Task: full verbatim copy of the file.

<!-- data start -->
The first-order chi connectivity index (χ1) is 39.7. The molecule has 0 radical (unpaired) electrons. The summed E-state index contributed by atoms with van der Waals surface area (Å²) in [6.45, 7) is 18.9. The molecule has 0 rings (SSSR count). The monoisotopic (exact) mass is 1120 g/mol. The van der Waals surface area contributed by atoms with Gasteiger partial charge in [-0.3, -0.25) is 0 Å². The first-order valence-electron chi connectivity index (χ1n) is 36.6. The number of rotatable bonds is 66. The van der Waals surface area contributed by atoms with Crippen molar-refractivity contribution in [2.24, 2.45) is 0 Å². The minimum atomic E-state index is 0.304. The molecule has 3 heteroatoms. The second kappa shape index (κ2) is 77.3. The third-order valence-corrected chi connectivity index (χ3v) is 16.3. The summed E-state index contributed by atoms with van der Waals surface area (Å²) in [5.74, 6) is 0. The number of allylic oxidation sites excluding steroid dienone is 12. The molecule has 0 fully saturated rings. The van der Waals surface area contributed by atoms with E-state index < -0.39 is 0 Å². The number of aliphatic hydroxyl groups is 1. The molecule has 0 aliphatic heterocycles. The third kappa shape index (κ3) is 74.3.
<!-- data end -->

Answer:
The first-order chi connectivity index (χ1) is 39.7. The molecule has 0 radical (unpaired) electrons. The summed E-state index contributed by atoms with van der Waals surface area (Å²) in [6.45, 7) is 18.9. The molecule has 0 rings (SSSR count). The monoisotopic (exact) mass is 1120 g/mol. The van der Waals surface area contributed by atoms with Gasteiger partial charge in [-0.3, -0.25) is 0 Å². The first-order valence-electron chi connectivity index (χ1n) is 36.6. The number of rotatable bonds is 66. The van der Waals surface area contributed by atoms with Crippen molar-refractivity contribution in [2.24, 2.45) is 0 Å². The minimum atomic E-state index is 0.304. The molecule has 3 heteroatoms. The second kappa shape index (κ2) is 77.3. The third-order valence-corrected chi connectivity index (χ3v) is 16.3. The summed E-state index contributed by atoms with van der Waals surface area (Å²) in [5.74, 6) is 0. The number of allylic oxidation sites excluding steroid dienone is 12. The molecule has 0 fully saturated rings. The van der Waals surface area contributed by atoms with E-state index < -0.39 is 0 Å². The number of aliphatic hydroxyl groups is 1. The molecule has 0 aliphatic heterocycles. The third kappa shape index (κ3) is 74.3.